Field Notes Review, Part I: The Pencil.

The nice people at Field Notes sent a parcel to the Pencil Revolution HQ last week for review purposes. It contained a mixed set of their excellent notebooks, a pin, a rubber band and two Field Notes pencils. The first part our two-part Field Notes review is a reflection on this striking pencil.

Material: California Incense Cedar.
Shape: Round.
Finish: None at all.
Ferrule: Aluminum, bare and plain.
Eraser: Green (in color and gradability).
Core: Ceramic/graphite composite. Available in #2/HB.
Markings: “ | FIELD NOTES | BONDED LEAD | No. 2 / ABOUT THIS PENCIL | Lacquer-free Renewable Cal-Cedar Wood Casing, Recyclable Aluminum Ferrule, Enviro-Green Degradable Eraser and Certified Non-Toxic Imprint Inks”
Packaging: Pack of six; also inserted into parcels of Field Notes notebooks, legend has it.
Origin: United States.
Availability: From FieldNotesBrand.Com and select online and brick-and-mortar retailers.

When you remove a Field Notes pencil from whatever package or bag in which it came, you won’t first notice the unfinished wood, the interesting graphics or the green eraser first. You will be hit full-force with a strong smell of cedar. But, of course, that is not a bad thing but winds up being one of my favorite things about this very nice pencil.

There is no finish whatsoever on the Field Notes pencil. It is round and sanded, like a little dowel full of lead. The print on the barrel is dark, sharp and in keeping with the aesthetic of Field Notes gear in general. Both of our test models had very well-centered cores. Combined with the fine wood, this allowed some of the easiest sharpening I’ve seen lately on a pencil that runs for under $1 a piece. The ferrule appears to be glued onto the pencil, rather than crimped. One of the test models had a few splinters at the ferrule, but these came off in second with my thumbnail. The ferrule/eraser assembly is fairly well-centered, though not perfectly centered, which puts it on par with most quality “office pencils” for sale in the United States. The eraser also appears to be glued. Interestingly, the units we were sent for review have two different eraser lengths; one was longer than most pencil erasers. However, it is firmly stuck into the ferrule. So I view it as a bit of serendipity in having a slightly larger eraser. I am a sucker for unfinished pencils. I get a kick out of the veneer that my sweaty hands leaves on the virgin wood, the dark tinge that it gets from my dirty mitts. Field Notes has succeeded in making a very visually appealing pencil to go with their well-designed notebooks.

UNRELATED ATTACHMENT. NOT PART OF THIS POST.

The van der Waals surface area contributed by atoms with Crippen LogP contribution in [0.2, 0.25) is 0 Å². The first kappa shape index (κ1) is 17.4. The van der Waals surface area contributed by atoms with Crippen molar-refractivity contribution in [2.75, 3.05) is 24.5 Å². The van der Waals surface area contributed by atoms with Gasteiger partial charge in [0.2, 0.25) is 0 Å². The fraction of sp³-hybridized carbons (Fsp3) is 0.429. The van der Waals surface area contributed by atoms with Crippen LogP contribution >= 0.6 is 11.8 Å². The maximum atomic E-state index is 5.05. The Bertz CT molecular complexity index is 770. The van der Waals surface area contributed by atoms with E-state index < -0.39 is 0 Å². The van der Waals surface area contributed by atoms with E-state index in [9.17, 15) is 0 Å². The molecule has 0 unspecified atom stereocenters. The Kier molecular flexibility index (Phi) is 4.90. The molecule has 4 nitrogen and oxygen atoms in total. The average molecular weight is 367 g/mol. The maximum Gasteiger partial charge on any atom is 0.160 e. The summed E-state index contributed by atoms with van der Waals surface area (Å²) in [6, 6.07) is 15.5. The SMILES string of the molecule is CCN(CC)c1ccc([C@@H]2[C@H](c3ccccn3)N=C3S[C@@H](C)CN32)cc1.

The core writes very well under most circumstances. The HB runs a little darker than a Mirado/Black Warrior HB and feels very much like General’s Cedar Pointe to me. Considering that the pencil is made in the US and that there are very few pencil factories operating within US borders, I wonder if the manufacturing of the Field Notes pencil might not be contracted out to General’s Pencil Company (?). I noticed a hint of scratchiness to the lead, but not so much that it bothers me. There are certainly instances wherein I prefer a pencil that lets me know I’m using it and that there’s writing being accomplished. In the dark or when I’m writing standing up (or even while walking), I like to know that my pencil is making marks on paper. I might even stretch this line of thinking to say that the Field Notes pencil, because you know you’re writing with it, goes with the entire field notes (small F and N) concept. Smearability is pretty average, I think, running about the same as an HB Dixon. The mild scratchiness on the Field Notes pencil could even come from the fact that there is no paint or finish to dampen vibrations. I have some unfinished sample pencils from another manufacturer, and they are a bit on the rough side for writing, despite their finished counterparts (with identical cores) being extremely smooth.

The eraser is green and soft and works reasonably well. There’s not much to say about it except that I would really like to see a Field Notes eraser as a block with their graphics on it, made from this pleasant green substance. The eraser takes the graphite off, leaves the paper and more or less performs the way that it is supposed to. And I have to mention its color again. It’s somehow retro-looking and matches the Field Notes aesthetic perfectly.